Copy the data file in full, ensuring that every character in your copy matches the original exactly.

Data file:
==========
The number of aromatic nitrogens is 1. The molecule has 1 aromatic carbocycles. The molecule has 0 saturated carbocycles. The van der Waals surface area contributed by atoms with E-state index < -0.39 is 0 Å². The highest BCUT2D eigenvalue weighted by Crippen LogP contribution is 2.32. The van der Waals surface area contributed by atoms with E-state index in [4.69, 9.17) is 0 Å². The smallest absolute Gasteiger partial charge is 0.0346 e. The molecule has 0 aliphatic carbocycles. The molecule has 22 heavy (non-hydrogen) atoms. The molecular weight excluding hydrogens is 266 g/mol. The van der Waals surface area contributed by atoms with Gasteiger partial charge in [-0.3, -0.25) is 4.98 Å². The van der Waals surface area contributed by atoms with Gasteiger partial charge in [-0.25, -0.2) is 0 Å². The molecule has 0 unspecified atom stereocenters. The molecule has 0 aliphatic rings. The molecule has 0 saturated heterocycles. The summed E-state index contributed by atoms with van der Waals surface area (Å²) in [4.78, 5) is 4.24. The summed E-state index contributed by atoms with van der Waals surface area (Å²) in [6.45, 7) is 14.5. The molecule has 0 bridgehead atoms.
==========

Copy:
The number of aromatic nitrogens is 1. The molecule has 1 aromatic carbocycles. The molecule has 0 saturated carbocycles. The van der Waals surface area contributed by atoms with E-state index < -0.39 is 0 Å². The highest BCUT2D eigenvalue weighted by Crippen LogP contribution is 2.32. The van der Waals surface area contributed by atoms with E-state index in [4.69, 9.17) is 0 Å². The smallest absolute Gasteiger partial charge is 0.0346 e. The molecule has 0 aliphatic carbocycles. The molecule has 22 heavy (non-hydrogen) atoms. The molecular weight excluding hydrogens is 266 g/mol. The van der Waals surface area contributed by atoms with Gasteiger partial charge in [-0.3, -0.25) is 4.98 Å². The van der Waals surface area contributed by atoms with Gasteiger partial charge in [-0.25, -0.2) is 0 Å². The molecule has 0 unspecified atom stereocenters. The molecule has 0 aliphatic rings. The molecule has 0 saturated heterocycles. The summed E-state index contributed by atoms with van der Waals surface area (Å²) in [4.78, 5) is 4.24. The summed E-state index contributed by atoms with van der Waals surface area (Å²) in [6.45, 7) is 14.5. The molecule has 0 bridgehead atoms.